Autumn is an exciting time of year packed with cosy seasonal celebrations across the UK, with Bonfire Night being a firm family favourite. Amongst the celebrations however, pet owners must be aware how fireworks can affect their pet. We have developed a handy infographic with top tips for you to help ensure your pets’ safety and wellbeing throughout the firework season, which you can download for free here, and read on for some more.
Source: Your Dog
What may seem like a standard fireworks evening to you and the kids can instead feel like a very scary environment for your pet. For example, it’s estimated that around half of dogs in the UK show signs of fear and restlessness when they hear fireworks. It is normal for them to feel restless and unsettled during these events, and such symptoms of their distress include whining, shaking, hiding, salivating, pacing and refusing to consume their food or drink.
Moreover, the noise of fireworks can physically hurt pets, damaging their overtly sensitive hearing. In cats for example, loud noises such as fireworks affects the tiny muscles in their ears which contract to reduce sound transmission and protect the inner ear. When the muscles don’t have time to contract and provide protection due to the sharp sounds, this repeated exposure can result in noise trauma or hearing loss. It’s important for pet owners to be aware of these symptoms and take extra precautions to calm and comfort their pet, and make them aware that they are not in danger.
Top Tips from Pet Health Information:
Move small pets such as rabbits and guinea pigs indoors. Perhaps lock the cat flap during the evening.
Whatever your pet, it is important that you keep them indoors while fireworks are taking place. Owners with rabbits and other small animals living in hutches outside should move their pets inside the house, and if this is not possible, move the hutch to a shed, garage or conservatory. If the animals are indoor pets, owners can cover the front of the cage or hutch to ensure the pets are not startled by the sporadic lights from the fireworks, whilst also making their living space slightly more soundproofed.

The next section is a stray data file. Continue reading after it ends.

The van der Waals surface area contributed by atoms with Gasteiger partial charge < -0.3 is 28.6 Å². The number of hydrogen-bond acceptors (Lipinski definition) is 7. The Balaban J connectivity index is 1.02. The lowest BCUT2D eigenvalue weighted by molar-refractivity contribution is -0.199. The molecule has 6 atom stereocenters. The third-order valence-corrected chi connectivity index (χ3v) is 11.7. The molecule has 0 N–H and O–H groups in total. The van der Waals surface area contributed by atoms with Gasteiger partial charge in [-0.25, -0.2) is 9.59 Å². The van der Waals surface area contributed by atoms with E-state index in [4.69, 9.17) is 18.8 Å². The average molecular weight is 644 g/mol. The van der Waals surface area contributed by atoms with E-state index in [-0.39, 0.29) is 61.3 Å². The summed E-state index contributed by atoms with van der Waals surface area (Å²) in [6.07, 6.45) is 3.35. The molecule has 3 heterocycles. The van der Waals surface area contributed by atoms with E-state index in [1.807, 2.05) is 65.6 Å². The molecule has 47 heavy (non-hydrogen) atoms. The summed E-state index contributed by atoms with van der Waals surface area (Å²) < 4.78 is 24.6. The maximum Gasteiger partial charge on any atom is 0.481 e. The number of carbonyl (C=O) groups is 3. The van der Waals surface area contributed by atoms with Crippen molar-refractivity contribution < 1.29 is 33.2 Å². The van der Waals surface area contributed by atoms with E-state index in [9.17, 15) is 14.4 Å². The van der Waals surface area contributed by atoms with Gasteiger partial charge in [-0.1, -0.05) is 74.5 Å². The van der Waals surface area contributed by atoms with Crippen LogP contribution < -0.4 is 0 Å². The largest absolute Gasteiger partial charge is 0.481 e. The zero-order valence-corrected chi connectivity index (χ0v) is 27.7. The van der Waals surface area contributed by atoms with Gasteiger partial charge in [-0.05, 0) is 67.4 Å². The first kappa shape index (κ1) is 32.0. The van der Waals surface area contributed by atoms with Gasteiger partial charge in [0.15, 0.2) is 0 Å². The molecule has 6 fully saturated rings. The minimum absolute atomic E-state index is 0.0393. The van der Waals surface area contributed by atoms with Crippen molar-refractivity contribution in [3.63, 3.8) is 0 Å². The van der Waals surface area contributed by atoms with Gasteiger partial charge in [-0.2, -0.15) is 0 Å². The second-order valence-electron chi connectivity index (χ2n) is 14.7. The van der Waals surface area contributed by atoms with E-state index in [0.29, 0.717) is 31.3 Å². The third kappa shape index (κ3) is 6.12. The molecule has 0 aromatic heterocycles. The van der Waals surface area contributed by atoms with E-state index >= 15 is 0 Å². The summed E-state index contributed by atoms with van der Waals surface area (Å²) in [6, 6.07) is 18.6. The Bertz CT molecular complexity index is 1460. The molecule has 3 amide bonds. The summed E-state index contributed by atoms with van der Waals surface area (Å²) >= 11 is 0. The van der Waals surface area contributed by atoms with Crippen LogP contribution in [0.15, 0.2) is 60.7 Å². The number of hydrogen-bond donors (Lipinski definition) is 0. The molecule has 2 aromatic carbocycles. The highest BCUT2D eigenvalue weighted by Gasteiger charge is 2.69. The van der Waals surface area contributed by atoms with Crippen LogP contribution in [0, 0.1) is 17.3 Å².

Owners of cats and dogs must also take extra precautions to keep their pets close. The sharp, startling noises which fireworks create can often cause pets to become anxious, and perhaps dash out of the house if they can. This means it is important to ensure that you keep a close eye on your pet at all times, and lock doors and cat flaps to ensure they cannot escape into the night. If you must take dogs out, take them on the lead so you are by their side. In preparation, it is always best to microchip your pets just in case they do escape on these evenings.
CREATE A SAFE HAVEN
Make sure your dog or cat has a comfortable place to go. Let them go and hide if they want to.
Pet owners can prepare for Bonfire night by ensuring their pet has extra comfy bedding in ‘safe haven’.
When creating a ‘safe haven’ in the home, pet owners can try to build positive associations with the zone, and the sound of fireworks before the events. Your Dog suggests utilising music or films with explosion or firework sounds throughout such as on action films can help your pets get used to these types of sharp sounds. You can build a positive association with the sounds by playing the music or films whilst stroking them, feeding them treats, or playing, gradually increasing the volume as your pet gets used to the sounds.